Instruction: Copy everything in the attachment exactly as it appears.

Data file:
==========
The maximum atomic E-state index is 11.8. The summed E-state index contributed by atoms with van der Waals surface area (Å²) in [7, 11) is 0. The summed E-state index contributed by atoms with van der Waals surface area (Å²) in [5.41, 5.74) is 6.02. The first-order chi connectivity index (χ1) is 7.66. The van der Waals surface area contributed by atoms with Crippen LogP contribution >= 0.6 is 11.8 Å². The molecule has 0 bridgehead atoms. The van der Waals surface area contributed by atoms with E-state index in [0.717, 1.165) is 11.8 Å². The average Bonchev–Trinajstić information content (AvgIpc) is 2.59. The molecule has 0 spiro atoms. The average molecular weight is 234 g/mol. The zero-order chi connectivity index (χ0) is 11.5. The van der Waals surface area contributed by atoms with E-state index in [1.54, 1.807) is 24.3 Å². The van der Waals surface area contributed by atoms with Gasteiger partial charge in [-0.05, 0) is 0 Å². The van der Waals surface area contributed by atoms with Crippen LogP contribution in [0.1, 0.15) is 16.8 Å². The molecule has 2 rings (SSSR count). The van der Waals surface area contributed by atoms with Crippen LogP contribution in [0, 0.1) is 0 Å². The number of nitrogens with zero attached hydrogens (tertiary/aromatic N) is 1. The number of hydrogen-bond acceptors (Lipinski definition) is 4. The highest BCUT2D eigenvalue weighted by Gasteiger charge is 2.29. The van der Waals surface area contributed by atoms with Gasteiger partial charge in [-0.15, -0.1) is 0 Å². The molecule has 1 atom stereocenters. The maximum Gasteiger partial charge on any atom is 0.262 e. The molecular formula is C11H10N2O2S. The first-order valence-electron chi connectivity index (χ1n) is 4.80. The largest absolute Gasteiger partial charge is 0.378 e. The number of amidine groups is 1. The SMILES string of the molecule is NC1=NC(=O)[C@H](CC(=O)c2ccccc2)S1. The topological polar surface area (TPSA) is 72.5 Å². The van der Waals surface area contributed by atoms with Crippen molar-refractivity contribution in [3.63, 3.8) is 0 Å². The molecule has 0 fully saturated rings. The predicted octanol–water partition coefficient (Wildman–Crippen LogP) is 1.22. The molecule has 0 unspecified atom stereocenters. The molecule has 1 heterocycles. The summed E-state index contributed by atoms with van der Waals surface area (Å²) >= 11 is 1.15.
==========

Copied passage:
The maximum atomic E-state index is 11.8. The summed E-state index contributed by atoms with van der Waals surface area (Å²) in [7, 11) is 0. The summed E-state index contributed by atoms with van der Waals surface area (Å²) in [5.41, 5.74) is 6.02. The first-order chi connectivity index (χ1) is 7.66. The van der Waals surface area contributed by atoms with Crippen LogP contribution >= 0.6 is 11.8 Å². The molecule has 0 bridgehead atoms. The van der Waals surface area contributed by atoms with E-state index in [0.717, 1.165) is 11.8 Å². The average Bonchev–Trinajstić information content (AvgIpc) is 2.59. The molecule has 0 spiro atoms. The average molecular weight is 234 g/mol. The zero-order chi connectivity index (χ0) is 11.5. The van der Waals surface area contributed by atoms with E-state index in [1.54, 1.807) is 24.3 Å². The van der Waals surface area contributed by atoms with Gasteiger partial charge in [-0.05, 0) is 0 Å². The van der Waals surface area contributed by atoms with Crippen LogP contribution in [0.1, 0.15) is 16.8 Å². The molecule has 2 rings (SSSR count). The van der Waals surface area contributed by atoms with Crippen LogP contribution in [0, 0.1) is 0 Å². The number of nitrogens with zero attached hydrogens (tertiary/aromatic N) is 1. The number of hydrogen-bond acceptors (Lipinski definition) is 4. The highest BCUT2D eigenvalue weighted by Gasteiger charge is 2.29. The van der Waals surface area contributed by atoms with Gasteiger partial charge in [-0.15, -0.1) is 0 Å². The molecule has 1 atom stereocenters. The maximum Gasteiger partial charge on any atom is 0.262 e. The molecular formula is C11H10N2O2S. The first-order valence-electron chi connectivity index (χ1n) is 4.80. The largest absolute Gasteiger partial charge is 0.378 e. The number of amidine groups is 1. The SMILES string of the molecule is NC1=NC(=O)[C@H](CC(=O)c2ccccc2)S1. The topological polar surface area (TPSA) is 72.5 Å². The van der Waals surface area contributed by atoms with Crippen molar-refractivity contribution in [3.63, 3.8) is 0 Å². The molecule has 0 fully saturated rings. The predicted octanol–water partition coefficient (Wildman–Crippen LogP) is 1.22. The molecule has 0 unspecified atom stereocenters. The molecule has 1 heterocycles. The summed E-state index contributed by atoms with van der Waals surface area (Å²) >= 11 is 1.15.